Filling The War Chest For Campaign '96Amey Stone
Tax revenues may have dried up for the Superconducting Super Collider, but there ought to be plenty for Super Tuesday and the other costly events on the next Presidential election calendar. Not enough people were checking the tax-form box that allocates a dollar to the Presidential Election Campaign Fund, so in a little-noticed maneuver, Congress has jacked up the amount to $3 ($6 on a joint return). The change doesn't increase the amount you owe in taxes. It just puts more tax money into the war chest for Presidential campaigns and conventions, effectively reducing government revenue.
Without the increase, the fund could have run dry by the next election, says Herbert Stone, staff director of the House subcommittee on elections. Inflation has whittled away the value of that $1 since its 1974 debut as a response to the dirty-money outrages surrounding Watergate. Plus, the number of checked-off returns has declined from a high of 29% in 1980 to a low of 18% in 1991.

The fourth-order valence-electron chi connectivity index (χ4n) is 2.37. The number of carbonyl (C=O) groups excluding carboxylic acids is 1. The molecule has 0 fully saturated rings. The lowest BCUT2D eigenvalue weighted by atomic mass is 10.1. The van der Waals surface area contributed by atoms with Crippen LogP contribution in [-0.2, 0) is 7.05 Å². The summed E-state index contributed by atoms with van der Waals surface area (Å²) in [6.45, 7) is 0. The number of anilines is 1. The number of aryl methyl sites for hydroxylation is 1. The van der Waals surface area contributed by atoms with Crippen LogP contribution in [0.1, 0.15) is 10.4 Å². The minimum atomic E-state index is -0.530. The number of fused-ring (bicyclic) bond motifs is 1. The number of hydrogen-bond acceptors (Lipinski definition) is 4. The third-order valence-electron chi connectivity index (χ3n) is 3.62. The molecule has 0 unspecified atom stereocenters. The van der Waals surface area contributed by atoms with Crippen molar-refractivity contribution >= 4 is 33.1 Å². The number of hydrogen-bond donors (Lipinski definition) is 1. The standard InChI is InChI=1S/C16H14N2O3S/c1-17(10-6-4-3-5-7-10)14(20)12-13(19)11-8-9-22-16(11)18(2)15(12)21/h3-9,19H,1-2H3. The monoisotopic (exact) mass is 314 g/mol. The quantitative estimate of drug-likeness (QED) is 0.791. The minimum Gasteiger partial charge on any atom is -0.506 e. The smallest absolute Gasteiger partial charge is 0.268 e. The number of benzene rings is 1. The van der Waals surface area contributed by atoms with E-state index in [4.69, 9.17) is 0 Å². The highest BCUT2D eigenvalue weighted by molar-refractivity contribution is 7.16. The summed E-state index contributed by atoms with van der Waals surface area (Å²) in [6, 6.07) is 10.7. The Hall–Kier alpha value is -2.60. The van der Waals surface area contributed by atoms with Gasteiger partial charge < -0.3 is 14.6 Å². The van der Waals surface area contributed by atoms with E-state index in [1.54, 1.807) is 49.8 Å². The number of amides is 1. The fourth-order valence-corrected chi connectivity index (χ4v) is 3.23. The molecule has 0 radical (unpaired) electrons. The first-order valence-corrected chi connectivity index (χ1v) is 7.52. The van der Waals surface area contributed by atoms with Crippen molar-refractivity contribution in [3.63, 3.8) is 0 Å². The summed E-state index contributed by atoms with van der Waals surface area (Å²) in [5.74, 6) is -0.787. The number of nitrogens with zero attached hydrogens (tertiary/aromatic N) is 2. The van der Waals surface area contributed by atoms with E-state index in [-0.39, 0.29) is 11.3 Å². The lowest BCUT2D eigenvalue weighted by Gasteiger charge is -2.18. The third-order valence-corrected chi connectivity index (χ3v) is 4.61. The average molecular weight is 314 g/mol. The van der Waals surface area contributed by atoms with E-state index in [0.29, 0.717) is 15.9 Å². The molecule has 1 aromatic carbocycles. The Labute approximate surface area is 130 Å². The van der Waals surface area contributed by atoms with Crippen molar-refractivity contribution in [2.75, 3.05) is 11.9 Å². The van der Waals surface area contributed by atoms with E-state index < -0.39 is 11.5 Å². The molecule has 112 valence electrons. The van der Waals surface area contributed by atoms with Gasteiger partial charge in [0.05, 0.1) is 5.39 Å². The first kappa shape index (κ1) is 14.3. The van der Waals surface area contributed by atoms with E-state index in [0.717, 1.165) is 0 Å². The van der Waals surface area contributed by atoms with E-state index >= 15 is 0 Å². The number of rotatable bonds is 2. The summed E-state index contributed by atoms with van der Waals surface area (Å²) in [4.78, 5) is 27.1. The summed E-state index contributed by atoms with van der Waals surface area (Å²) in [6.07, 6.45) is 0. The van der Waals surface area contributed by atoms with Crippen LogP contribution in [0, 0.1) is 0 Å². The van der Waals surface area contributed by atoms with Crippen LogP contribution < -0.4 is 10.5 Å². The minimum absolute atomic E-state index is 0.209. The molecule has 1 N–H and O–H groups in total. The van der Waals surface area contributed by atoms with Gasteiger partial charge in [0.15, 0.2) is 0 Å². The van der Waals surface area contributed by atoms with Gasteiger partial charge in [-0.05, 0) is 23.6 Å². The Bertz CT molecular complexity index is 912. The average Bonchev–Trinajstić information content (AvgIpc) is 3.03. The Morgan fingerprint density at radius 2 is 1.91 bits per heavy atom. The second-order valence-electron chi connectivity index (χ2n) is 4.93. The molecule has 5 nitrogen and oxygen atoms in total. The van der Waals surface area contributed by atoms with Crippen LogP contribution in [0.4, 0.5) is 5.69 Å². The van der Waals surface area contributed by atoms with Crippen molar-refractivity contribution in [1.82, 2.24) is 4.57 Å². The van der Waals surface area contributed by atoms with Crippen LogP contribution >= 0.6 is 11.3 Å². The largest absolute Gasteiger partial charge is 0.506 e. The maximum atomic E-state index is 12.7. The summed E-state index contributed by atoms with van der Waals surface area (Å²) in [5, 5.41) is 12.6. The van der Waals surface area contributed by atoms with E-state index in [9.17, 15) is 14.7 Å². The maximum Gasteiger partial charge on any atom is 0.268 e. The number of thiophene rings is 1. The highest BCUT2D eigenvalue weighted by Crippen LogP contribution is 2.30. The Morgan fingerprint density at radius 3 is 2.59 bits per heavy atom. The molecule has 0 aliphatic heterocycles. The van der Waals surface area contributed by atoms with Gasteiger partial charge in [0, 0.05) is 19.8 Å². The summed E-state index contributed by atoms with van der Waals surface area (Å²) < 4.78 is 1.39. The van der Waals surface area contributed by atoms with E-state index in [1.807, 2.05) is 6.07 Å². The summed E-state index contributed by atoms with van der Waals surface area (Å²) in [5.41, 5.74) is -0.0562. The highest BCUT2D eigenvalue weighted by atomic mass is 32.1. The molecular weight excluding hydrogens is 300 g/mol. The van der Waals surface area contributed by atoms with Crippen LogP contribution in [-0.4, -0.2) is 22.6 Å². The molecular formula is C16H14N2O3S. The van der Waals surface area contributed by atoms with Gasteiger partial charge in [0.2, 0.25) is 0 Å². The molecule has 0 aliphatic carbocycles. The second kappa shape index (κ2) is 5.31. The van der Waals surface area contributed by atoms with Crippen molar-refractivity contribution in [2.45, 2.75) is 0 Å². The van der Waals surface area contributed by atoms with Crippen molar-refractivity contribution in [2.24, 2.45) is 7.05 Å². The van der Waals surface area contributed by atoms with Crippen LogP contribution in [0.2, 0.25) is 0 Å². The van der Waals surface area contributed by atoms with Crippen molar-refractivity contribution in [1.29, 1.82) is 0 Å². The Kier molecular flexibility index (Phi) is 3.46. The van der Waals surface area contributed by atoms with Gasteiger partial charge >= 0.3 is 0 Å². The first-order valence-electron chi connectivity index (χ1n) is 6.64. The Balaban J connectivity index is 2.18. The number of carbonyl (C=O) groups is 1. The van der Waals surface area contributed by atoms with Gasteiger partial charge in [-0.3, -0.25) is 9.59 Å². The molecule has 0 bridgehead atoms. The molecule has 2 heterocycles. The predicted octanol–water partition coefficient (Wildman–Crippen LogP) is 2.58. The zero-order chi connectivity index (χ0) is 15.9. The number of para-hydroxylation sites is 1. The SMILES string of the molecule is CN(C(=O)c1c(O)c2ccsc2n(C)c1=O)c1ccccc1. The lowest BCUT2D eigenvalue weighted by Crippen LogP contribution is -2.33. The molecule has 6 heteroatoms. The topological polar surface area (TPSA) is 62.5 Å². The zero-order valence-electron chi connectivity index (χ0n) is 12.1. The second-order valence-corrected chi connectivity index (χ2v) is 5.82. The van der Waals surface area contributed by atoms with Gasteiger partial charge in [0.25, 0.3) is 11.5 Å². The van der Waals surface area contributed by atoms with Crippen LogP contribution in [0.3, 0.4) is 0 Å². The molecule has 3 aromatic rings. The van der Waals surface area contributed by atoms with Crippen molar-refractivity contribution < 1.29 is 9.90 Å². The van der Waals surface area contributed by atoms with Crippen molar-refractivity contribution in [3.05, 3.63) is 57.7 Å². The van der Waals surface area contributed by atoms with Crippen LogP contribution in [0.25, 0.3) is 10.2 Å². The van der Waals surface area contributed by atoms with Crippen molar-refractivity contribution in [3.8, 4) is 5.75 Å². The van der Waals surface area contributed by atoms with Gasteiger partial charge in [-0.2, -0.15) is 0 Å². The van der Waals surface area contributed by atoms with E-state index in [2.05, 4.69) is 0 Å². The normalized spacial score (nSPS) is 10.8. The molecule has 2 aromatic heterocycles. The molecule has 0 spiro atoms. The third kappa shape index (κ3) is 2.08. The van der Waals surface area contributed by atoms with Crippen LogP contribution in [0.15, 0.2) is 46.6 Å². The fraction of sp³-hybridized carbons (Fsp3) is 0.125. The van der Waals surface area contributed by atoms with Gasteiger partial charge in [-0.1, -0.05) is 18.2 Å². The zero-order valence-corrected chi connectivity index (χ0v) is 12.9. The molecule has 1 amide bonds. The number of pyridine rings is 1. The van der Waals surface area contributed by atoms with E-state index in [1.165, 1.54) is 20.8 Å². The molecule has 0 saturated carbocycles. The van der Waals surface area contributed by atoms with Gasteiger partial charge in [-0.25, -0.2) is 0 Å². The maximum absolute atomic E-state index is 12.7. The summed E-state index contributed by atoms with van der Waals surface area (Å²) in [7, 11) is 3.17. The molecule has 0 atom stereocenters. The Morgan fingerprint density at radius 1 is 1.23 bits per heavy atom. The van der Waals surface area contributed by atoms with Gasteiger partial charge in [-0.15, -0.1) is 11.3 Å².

Why are fewer people willing to contribute to public financing of elections? Says Robert McIntyre, director of Citizens for Tax Justice, an advocacy group: "General disgust." This Watergate reform may have cleaned up Presidential elections some, but it hasn't made them any more popular.
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